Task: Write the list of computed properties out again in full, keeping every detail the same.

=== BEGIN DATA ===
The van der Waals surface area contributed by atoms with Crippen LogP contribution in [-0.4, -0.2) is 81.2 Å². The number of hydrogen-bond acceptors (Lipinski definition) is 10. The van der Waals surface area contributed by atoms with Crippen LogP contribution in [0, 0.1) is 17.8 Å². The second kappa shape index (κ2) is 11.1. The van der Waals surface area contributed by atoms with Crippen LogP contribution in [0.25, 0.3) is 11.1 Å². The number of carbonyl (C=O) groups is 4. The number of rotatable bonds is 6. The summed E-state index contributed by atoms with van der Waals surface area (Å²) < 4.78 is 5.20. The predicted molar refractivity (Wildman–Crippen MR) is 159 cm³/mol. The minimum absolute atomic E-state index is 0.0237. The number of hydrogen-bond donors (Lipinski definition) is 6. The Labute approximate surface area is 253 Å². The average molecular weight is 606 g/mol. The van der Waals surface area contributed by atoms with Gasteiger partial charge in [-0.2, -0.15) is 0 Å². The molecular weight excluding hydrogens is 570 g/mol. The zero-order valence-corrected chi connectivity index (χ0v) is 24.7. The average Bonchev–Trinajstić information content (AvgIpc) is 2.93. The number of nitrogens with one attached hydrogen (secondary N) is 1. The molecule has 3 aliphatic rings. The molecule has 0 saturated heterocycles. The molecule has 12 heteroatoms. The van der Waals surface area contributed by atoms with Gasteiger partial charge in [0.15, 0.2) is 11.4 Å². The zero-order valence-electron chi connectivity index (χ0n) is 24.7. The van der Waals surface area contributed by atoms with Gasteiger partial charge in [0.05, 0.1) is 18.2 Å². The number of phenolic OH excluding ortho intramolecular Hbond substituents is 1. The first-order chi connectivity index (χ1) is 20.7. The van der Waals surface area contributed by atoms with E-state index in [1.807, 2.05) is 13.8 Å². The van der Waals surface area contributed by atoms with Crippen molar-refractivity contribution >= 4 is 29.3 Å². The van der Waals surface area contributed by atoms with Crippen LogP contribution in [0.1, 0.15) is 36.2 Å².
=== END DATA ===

The van der Waals surface area contributed by atoms with Crippen LogP contribution in [-0.4, -0.2) is 81.2 Å². The number of hydrogen-bond acceptors (Lipinski definition) is 10. The van der Waals surface area contributed by atoms with Crippen LogP contribution in [0, 0.1) is 17.8 Å². The second kappa shape index (κ2) is 11.1. The van der Waals surface area contributed by atoms with Crippen LogP contribution in [0.25, 0.3) is 11.1 Å². The number of carbonyl (C=O) groups is 4. The number of rotatable bonds is 6. The summed E-state index contributed by atoms with van der Waals surface area (Å²) < 4.78 is 5.20. The predicted molar refractivity (Wildman–Crippen MR) is 159 cm³/mol. The minimum absolute atomic E-state index is 0.0237. The number of hydrogen-bond donors (Lipinski definition) is 6. The Labute approximate surface area is 253 Å². The average molecular weight is 606 g/mol. The van der Waals surface area contributed by atoms with Gasteiger partial charge in [-0.2, -0.15) is 0 Å². The molecular weight excluding hydrogens is 570 g/mol. The zero-order valence-corrected chi connectivity index (χ0v) is 24.7. The average Bonchev–Trinajstić information content (AvgIpc) is 2.93. The number of nitrogens with one attached hydrogen (secondary N) is 1. The molecule has 3 aliphatic rings. The molecule has 0 saturated heterocycles. The molecule has 12 heteroatoms. The van der Waals surface area contributed by atoms with Gasteiger partial charge in [0.15, 0.2) is 11.4 Å². The zero-order valence-electron chi connectivity index (χ0n) is 24.7. The van der Waals surface area contributed by atoms with Gasteiger partial charge in [0.05, 0.1) is 18.2 Å². The number of phenolic OH excluding ortho intramolecular Hbond substituents is 1. The first-order chi connectivity index (χ1) is 20.7. The van der Waals surface area contributed by atoms with E-state index in [1.807, 2.05) is 13.8 Å². The van der Waals surface area contributed by atoms with Crippen molar-refractivity contribution >= 4 is 29.3 Å². The van der Waals surface area contributed by atoms with Crippen LogP contribution in [0.1, 0.15) is 36.2 Å².